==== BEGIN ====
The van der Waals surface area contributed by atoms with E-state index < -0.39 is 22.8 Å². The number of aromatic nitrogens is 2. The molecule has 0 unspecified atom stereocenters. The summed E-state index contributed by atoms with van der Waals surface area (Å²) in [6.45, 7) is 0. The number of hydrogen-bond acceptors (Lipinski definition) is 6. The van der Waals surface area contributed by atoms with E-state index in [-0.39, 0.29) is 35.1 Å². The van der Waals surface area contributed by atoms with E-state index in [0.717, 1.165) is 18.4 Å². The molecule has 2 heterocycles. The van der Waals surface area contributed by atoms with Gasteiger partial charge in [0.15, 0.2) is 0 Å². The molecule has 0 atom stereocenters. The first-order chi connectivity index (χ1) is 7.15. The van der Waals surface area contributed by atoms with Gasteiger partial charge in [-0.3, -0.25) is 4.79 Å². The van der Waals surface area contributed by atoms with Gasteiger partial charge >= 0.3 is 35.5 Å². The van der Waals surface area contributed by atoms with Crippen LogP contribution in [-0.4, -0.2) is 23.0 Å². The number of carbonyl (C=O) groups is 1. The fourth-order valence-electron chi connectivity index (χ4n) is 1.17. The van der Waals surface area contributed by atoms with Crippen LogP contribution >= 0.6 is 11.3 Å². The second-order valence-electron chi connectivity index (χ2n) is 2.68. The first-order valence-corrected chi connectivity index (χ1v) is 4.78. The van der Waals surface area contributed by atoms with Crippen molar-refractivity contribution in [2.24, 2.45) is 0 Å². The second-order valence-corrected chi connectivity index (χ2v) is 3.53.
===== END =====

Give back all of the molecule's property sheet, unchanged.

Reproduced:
The van der Waals surface area contributed by atoms with E-state index < -0.39 is 22.8 Å². The number of aromatic nitrogens is 2. The molecule has 0 unspecified atom stereocenters. The summed E-state index contributed by atoms with van der Waals surface area (Å²) in [6.45, 7) is 0. The number of hydrogen-bond acceptors (Lipinski definition) is 6. The van der Waals surface area contributed by atoms with E-state index in [-0.39, 0.29) is 35.1 Å². The van der Waals surface area contributed by atoms with E-state index in [0.717, 1.165) is 18.4 Å². The molecule has 2 heterocycles. The van der Waals surface area contributed by atoms with Gasteiger partial charge in [0.15, 0.2) is 0 Å². The molecule has 0 atom stereocenters. The first-order chi connectivity index (χ1) is 7.15. The van der Waals surface area contributed by atoms with Gasteiger partial charge in [-0.3, -0.25) is 4.79 Å². The van der Waals surface area contributed by atoms with Gasteiger partial charge >= 0.3 is 35.5 Å². The van der Waals surface area contributed by atoms with Crippen LogP contribution in [-0.4, -0.2) is 23.0 Å². The number of carbonyl (C=O) groups is 1. The fourth-order valence-electron chi connectivity index (χ4n) is 1.17. The van der Waals surface area contributed by atoms with Crippen LogP contribution >= 0.6 is 11.3 Å². The second-order valence-electron chi connectivity index (χ2n) is 2.68. The first-order valence-corrected chi connectivity index (χ1v) is 4.78. The van der Waals surface area contributed by atoms with Crippen molar-refractivity contribution in [2.24, 2.45) is 0 Å². The second-order valence-corrected chi connectivity index (χ2v) is 3.53.